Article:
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 Glynnis Jones /

September 9, 2020 (LifeSiteNews) – After public outcry, which included a petition by LifeSiteNews signed by over 10,000 people, the Navy has reversed course and decided to renew contracts with Catholic priests to celebrate Holy Mass on military bases. The cost-cutting measure was to be enforced across the country.

Rear Adm. Bette Bolivar, the commander of Navy Region Southwest, announced the reversal of the plan to suspend most contracts for priests on Tuesday, reported the San Diego Union Tribune. 

Trump confirmed the news in a tweet this morning: 

Vice Admiral Yancey Lindsey, the commander of Naval Installations Command, had previously stated about the original decision: “We have a responsibility to use our limited resources wisely in meeting the needs of our personnel. Therefore, we will reduce redundancies and capture efficiencies by realigning resources.”

The San Diego Union-Tribune, which first reported on the news, explained at the time that “religious services will be cut at bases where those services are readily available in the surrounding community outside the base.”

The newspaper pointed out, “While the Navy has an active-duty component of clergy – the Chaplain Corps – the number of Catholic priests among them is small. To make up for that shortage, the service contracted with priests to lead services on U.S. bases. Those contracts are the ones being canceled.”

The San Diego Union-Tribune quoted Fr. Jose Pimentel, who was contracted to say Mass on naval bases in the San Diego area, as saying, “One issue is discrimination (and) another is the violation of your right to practice your religion.”

Between 250 and 400 service members attend Mass at San Diego Navy installations every weekend.

LifeSite stated in its petition addressed to Commander of Navy Installations, Vice Admiral Yancy Lindsey, and Commander in Chief, President Donald Trump, that it is “blatant discrimination” against Catholics to cancel Masses while still offering services to other Christian denominations. 

“Going to Mass on Sunday is not just a optional thing for Catholics, it is an obligation. The Navy, therefore, has an obligation to its Catholic sailors, to facilitate attendance at Mass, especially as many sailors may not be able to travel off-base,” the petition stated. 

“We, the undersigned, are dismayed to learn that the Navy intends to cancel on-base Masses for Catholic sailors citing cost as the reason, while, at the same time, continuing to fund other religious services as per normal.”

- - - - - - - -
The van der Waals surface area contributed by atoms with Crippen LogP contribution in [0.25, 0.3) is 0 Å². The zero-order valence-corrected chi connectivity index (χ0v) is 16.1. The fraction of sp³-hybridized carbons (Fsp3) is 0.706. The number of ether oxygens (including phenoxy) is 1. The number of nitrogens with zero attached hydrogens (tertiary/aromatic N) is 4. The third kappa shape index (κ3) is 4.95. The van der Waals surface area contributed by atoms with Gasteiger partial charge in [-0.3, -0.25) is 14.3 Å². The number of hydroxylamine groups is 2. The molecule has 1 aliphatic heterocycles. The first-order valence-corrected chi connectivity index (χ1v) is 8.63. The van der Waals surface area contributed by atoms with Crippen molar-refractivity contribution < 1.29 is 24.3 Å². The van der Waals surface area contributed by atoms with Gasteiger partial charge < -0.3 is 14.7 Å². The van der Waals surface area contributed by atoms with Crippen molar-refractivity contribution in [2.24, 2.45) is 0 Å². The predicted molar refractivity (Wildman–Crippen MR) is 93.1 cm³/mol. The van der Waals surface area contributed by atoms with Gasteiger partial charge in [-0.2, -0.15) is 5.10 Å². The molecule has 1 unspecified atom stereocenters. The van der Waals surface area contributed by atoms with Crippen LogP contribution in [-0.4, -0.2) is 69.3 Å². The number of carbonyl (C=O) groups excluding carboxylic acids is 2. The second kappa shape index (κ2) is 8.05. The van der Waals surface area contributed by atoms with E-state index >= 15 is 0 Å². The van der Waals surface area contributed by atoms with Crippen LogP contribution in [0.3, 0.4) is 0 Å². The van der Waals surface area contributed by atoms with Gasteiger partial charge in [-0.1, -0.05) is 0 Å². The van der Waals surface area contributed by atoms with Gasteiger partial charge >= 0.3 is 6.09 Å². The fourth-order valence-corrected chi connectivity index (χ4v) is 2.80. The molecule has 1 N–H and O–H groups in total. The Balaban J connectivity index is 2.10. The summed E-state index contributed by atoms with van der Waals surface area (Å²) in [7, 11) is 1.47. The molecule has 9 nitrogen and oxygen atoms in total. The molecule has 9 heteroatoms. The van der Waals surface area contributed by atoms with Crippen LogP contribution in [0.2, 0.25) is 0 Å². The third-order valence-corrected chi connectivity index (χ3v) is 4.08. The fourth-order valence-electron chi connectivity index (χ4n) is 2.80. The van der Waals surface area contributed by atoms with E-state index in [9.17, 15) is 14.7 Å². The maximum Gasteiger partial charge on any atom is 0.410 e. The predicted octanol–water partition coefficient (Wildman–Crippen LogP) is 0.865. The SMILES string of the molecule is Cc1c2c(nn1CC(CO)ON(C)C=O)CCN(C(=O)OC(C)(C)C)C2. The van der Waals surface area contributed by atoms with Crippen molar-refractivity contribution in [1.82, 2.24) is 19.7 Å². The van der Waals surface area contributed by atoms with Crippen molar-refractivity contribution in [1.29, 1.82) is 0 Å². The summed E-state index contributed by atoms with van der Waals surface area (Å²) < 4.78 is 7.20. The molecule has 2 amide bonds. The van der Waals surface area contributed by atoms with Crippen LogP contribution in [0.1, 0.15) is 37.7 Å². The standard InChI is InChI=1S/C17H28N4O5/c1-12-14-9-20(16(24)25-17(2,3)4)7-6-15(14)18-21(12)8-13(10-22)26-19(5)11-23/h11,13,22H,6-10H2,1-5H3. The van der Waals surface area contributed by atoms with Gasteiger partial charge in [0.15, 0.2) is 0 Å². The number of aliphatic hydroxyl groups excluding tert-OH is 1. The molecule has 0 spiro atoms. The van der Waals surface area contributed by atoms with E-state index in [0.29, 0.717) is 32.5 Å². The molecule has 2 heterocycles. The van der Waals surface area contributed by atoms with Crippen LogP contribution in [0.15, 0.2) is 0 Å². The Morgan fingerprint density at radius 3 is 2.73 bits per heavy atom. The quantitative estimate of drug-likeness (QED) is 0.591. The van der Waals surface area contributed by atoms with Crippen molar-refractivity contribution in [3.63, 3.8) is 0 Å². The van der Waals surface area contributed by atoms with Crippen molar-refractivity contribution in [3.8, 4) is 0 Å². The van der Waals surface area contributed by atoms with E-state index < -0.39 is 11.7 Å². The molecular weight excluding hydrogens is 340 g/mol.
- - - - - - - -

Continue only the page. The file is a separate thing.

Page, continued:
Karen White, herself a former naval officer who retired as a lieutenant, told LifeSiteNews about the harsh “the very unique life that sailors and their families lead.”

“I won’t detail to you what my son-in-law endured on his 7 month deployment on a destroyer last year,” she said. “There were many deprivations suffered, regarding schedule, food, living conditions, etc. And he is an officer! Not to mention separation from everyone he loved and often, especially in the surface Navy, harsh superiors as well.”

White’s husband was also a long-time naval officer, retiring as a captain.

“God has mostly been eradicated from our current human culture,” White pointed out. “Suicides from the resulting emptiness are on the rise in all of society but are particularly high amongst active duty and veterans.”

“Young people who enter the service, though smart and capable, often enter with a lot of personal baggage and are extremely young. They get paid little but do benefit from the discipline, though they don’t always have good examples to follow. For the faith-filled or those faltering in their faith, the chapel and chaplain are lifelines for them. Schedules are all over the place and the ability to catch a morning or noon Mass and especially a Sunday Mass can provide the strength they need to endure the rest of their crazy life.”

She also spoke about difficulties of long deployments, often without access to Mass at all, in addition to being separated from the family back home in the United States.

With that in mind, having priests ministering “to military is unique.”

“The priests who are Navy chaplains, even the ones on contract, have an appreciation for their unique life and minister to them specifically in it,” she said. “While the option to go to a parish off base is there, it is not the same. Military chaplains are used accommodating military moves in their sacramental preps, for instance.”

“I just want you to understand the unique role and importance of having a priest on base, serving the Catholic military population there,” she emphasized.